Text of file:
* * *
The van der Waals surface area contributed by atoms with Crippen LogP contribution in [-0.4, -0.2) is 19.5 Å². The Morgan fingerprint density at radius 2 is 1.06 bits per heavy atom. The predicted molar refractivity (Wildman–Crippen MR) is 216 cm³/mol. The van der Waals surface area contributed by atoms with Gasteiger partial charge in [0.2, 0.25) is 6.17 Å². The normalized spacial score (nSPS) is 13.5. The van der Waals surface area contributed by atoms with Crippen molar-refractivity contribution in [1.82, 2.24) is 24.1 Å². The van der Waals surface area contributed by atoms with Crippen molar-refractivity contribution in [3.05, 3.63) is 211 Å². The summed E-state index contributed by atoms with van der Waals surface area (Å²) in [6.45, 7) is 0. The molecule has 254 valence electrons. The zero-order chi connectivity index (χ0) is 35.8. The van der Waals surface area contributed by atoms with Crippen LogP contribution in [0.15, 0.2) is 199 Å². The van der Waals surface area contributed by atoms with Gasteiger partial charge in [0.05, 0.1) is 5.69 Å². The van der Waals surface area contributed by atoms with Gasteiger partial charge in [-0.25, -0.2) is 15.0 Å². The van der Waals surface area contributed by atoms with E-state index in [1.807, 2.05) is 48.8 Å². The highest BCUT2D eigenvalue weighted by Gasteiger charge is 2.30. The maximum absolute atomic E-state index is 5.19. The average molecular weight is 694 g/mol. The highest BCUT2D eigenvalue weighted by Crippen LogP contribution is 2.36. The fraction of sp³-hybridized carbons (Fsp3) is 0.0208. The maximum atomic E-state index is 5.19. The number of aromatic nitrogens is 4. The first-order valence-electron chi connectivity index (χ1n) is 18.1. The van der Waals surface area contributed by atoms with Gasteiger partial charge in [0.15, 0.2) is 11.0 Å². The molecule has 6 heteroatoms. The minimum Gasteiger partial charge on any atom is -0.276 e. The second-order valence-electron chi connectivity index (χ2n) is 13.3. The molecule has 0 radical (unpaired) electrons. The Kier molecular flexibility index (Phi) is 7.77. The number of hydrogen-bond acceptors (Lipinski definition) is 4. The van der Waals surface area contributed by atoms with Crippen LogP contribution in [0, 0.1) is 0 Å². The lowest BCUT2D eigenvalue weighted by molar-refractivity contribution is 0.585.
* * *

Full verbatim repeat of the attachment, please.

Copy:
The van der Waals surface area contributed by atoms with Crippen LogP contribution in [-0.4, -0.2) is 19.5 Å². The Morgan fingerprint density at radius 2 is 1.06 bits per heavy atom. The predicted molar refractivity (Wildman–Crippen MR) is 216 cm³/mol. The van der Waals surface area contributed by atoms with Gasteiger partial charge in [0.2, 0.25) is 6.17 Å². The normalized spacial score (nSPS) is 13.5. The van der Waals surface area contributed by atoms with Crippen molar-refractivity contribution in [1.82, 2.24) is 24.1 Å². The van der Waals surface area contributed by atoms with Crippen molar-refractivity contribution in [3.05, 3.63) is 211 Å². The summed E-state index contributed by atoms with van der Waals surface area (Å²) in [6.45, 7) is 0. The molecule has 254 valence electrons. The zero-order chi connectivity index (χ0) is 35.8. The van der Waals surface area contributed by atoms with Crippen LogP contribution in [0.15, 0.2) is 199 Å². The van der Waals surface area contributed by atoms with Gasteiger partial charge in [0.05, 0.1) is 5.69 Å². The van der Waals surface area contributed by atoms with Gasteiger partial charge in [-0.25, -0.2) is 15.0 Å². The van der Waals surface area contributed by atoms with E-state index in [1.807, 2.05) is 48.8 Å². The highest BCUT2D eigenvalue weighted by Gasteiger charge is 2.30. The maximum absolute atomic E-state index is 5.19. The average molecular weight is 694 g/mol. The highest BCUT2D eigenvalue weighted by Crippen LogP contribution is 2.36. The fraction of sp³-hybridized carbons (Fsp3) is 0.0208. The maximum atomic E-state index is 5.19. The number of aromatic nitrogens is 4. The first-order valence-electron chi connectivity index (χ1n) is 18.1. The van der Waals surface area contributed by atoms with Gasteiger partial charge in [0.15, 0.2) is 11.0 Å². The molecule has 6 heteroatoms. The minimum Gasteiger partial charge on any atom is -0.276 e. The second-order valence-electron chi connectivity index (χ2n) is 13.3. The molecule has 0 radical (unpaired) electrons. The Kier molecular flexibility index (Phi) is 7.77. The number of hydrogen-bond acceptors (Lipinski definition) is 4. The van der Waals surface area contributed by atoms with Crippen LogP contribution in [0, 0.1) is 0 Å². The lowest BCUT2D eigenvalue weighted by molar-refractivity contribution is 0.585.